Lottery Winners Say the Most Foolish Things, Like 'I'm Going to Keep My Job'

November 06, 1994|By KEVIN COWHERD

"I'm not going to change my life dramatically."

-- Fred Jacobs, $18.1 million New York Lottery jackpot winner.

I don't know . . . maybe it's me. Guy wins 18 million bucks, says he's not going to change his life.

He's 42, a toolmaker from upstate New York. He makes $45,000 a year. He drives a pickup with 130,000 miles on it.

But $18 million is not going to change his life.

No, siree.

Hoo-boy. Watching the tape of Fred Jacobs' news conference last week and seeing that deer-in-the-headlights look as he stared at the TV cameras, it occurred to me that all these big lottery winners say the same things.

The first thing they all say is that the money isn't going to change them.

All I can say is, you'd notice a few changes in me if I won $18 million.

The first change you'd notice would be me hanging from a chandelier with a bottle of champagne in one hand. Other changes would include a new Jaguar in my driveway, along with a whole lot of noise emanating from in front of my house as I banged a "For Sale" sign into the lawn.

Another thing all these big lottery winners say is that they're going to keep their jobs.

"Sure, maybe I just won $25 million," they all say, "but I'll be back at Carpet World first thing in the morning."

This is something I could never understand.

Look, pal, if you're so hung up on accent rugs, remnants, padding, etc., take the money and buy yourself a chain of carpet stores.

And let somebody else run it.

That way you're not spending your days bent over in some dusty storeroom with a tape measure in your mouth thinking: "Did she say 60-square-feet for the hallway or the bedroom or what?"

According to the New York Times, Fred Jacobs said he wasn't sure if he would quit his job at a General Electric plant, where he'd worked 24 years.

To me, this is a no-brainer.

If I win $18 mil, you don't see me in front of a word processor again. Ever.

In fact, whenever you see me from then on, I'm poolside on a chaise lounge with a pina colada.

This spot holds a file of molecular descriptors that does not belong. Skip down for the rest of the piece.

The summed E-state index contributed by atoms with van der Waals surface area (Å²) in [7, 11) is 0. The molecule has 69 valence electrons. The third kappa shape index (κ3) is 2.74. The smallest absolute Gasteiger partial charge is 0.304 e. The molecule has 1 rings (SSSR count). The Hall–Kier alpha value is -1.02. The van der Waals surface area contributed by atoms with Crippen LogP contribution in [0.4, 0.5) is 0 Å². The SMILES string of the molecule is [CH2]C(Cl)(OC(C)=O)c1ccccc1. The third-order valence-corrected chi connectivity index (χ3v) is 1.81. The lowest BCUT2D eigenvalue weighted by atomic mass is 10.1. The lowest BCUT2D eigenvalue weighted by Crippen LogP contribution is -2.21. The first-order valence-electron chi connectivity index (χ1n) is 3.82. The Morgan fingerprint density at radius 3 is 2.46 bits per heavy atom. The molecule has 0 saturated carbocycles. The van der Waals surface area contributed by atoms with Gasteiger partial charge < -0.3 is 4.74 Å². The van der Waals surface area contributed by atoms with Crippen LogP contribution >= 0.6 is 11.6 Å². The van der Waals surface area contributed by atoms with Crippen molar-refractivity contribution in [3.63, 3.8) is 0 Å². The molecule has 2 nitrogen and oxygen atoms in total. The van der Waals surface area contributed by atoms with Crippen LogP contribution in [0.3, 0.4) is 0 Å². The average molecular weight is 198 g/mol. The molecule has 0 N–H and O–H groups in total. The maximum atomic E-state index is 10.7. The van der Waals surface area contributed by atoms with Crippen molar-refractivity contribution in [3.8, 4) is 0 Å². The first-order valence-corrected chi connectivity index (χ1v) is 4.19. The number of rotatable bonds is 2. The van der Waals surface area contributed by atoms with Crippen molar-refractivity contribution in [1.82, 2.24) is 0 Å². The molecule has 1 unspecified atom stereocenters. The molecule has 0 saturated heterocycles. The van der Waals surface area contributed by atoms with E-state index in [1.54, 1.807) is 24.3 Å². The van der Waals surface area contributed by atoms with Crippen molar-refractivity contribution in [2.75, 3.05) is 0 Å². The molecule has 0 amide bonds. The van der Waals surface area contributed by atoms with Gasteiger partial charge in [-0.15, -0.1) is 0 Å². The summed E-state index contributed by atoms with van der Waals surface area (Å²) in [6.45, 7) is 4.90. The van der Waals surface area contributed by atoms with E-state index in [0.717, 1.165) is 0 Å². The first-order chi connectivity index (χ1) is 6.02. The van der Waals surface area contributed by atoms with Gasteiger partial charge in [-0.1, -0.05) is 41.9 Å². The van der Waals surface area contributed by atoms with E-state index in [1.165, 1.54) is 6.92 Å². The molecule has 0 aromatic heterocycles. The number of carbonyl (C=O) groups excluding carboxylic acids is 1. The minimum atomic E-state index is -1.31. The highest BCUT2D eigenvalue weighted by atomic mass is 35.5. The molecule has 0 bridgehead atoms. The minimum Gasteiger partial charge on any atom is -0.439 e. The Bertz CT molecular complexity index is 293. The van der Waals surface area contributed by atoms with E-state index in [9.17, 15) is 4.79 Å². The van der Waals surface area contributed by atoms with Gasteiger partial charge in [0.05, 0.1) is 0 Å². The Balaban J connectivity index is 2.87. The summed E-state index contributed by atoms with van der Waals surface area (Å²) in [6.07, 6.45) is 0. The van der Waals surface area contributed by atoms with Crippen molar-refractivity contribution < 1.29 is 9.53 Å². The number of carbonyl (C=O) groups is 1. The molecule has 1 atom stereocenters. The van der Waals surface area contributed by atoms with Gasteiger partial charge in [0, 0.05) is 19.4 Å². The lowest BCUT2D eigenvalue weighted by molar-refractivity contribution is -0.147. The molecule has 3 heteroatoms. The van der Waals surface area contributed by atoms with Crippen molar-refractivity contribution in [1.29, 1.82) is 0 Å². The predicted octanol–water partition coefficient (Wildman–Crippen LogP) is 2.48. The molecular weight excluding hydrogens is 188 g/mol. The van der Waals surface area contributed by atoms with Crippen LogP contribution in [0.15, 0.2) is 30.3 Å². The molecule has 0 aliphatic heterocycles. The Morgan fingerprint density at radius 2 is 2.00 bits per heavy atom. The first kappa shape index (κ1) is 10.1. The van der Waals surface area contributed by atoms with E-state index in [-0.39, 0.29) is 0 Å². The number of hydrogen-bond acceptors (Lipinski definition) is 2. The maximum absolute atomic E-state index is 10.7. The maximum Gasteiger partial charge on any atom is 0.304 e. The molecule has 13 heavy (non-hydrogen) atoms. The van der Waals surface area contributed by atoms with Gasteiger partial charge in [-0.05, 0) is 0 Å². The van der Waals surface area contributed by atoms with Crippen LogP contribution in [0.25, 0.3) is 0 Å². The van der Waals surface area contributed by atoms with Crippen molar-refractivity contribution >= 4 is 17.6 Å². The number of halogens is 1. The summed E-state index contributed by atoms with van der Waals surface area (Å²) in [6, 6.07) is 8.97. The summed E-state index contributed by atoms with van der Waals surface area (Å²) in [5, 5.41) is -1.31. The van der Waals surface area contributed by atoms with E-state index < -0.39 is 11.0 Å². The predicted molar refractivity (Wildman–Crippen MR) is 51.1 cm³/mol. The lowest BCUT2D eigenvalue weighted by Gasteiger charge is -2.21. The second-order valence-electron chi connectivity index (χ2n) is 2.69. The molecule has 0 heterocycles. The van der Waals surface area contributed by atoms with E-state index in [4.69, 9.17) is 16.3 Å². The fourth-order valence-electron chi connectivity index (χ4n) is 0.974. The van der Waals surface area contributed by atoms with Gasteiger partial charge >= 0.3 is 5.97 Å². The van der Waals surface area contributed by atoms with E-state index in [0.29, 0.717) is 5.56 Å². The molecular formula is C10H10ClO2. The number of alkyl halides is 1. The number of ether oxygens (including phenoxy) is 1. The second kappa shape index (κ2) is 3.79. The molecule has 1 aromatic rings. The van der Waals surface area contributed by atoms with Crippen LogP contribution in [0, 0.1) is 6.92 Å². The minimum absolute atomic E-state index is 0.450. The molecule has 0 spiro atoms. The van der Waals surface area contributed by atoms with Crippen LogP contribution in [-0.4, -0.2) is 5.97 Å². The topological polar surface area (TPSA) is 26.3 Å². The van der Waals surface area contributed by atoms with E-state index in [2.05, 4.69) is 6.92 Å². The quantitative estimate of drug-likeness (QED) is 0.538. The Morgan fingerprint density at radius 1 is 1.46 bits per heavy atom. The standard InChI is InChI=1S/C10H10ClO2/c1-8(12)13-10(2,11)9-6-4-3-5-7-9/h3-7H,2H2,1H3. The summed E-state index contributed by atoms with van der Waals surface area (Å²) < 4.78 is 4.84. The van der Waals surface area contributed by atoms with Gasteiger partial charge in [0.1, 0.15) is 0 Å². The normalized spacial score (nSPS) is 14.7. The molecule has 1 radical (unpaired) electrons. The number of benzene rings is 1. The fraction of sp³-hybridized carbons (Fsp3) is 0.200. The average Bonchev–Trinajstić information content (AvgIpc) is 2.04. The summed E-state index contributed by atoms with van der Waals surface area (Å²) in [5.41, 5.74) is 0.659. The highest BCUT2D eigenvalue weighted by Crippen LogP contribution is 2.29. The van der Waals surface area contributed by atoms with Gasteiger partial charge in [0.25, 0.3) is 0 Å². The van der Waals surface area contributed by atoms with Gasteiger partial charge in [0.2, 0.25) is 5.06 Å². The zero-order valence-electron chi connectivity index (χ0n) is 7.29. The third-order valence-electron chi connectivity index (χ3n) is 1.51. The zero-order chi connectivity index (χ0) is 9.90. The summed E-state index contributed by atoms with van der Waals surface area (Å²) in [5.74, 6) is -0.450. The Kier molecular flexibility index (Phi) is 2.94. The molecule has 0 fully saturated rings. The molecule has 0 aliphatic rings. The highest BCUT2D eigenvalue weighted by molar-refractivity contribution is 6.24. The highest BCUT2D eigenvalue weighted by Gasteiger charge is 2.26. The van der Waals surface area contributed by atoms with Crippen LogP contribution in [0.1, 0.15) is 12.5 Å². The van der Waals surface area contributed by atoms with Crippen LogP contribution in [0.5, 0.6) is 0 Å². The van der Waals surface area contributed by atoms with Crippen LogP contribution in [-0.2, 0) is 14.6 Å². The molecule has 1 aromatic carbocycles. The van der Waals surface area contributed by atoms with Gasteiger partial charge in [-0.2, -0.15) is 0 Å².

But Jacobs said of going back to his job: "I'll think it over. I don't want to get lazy. I'll do my own work."

Fred, Fred, Fred . . . isn't the whole point of playing the lottery so you don't have to work if your ship comes in?

The other thing about all these big lottery winners is that they all insist on spending the money so . . . sensibly.

I remember the fellow in Pennsylvania, I think it was, who won $40 million a couple of years ago.

MA He and his wife, both looking dazed, were promptly paraded in

front of the TV cameras.

And naturally the first question was: "Ray, what'll you do with all the money?"

"Well," ol' Ray began, "me and Alice were talking about that last night."


"We might screen in the front porch."

When I heard this, it was all I could do not to jump in my car and speed up I-83 and try to find this guy's house, so that I could personally whack him over the head with a tree branch and bring him to his senses.



I'm telling you, people like this, they don't deserve to win $40 million.

Of course, I don't know if Ray and Alice were any more annoying than those big lottery winners who say they'll put the money away for the kids' college education.

The kids' college education . . . live a little, for God's sake!

Buy a new sports car, take a cruise, have some fun!

The kids . . . you think the kids are worrying about you?

You think they're over at the mall with their thuggish friends, smoking cigarettes and comparing nose rings and thinking: "Gee, I hope Mom and Dad have enough to retire on?"

Yeah. That'll be the day.

C7 Kevin Cowherd is a columnist for The Baltimore Sun.

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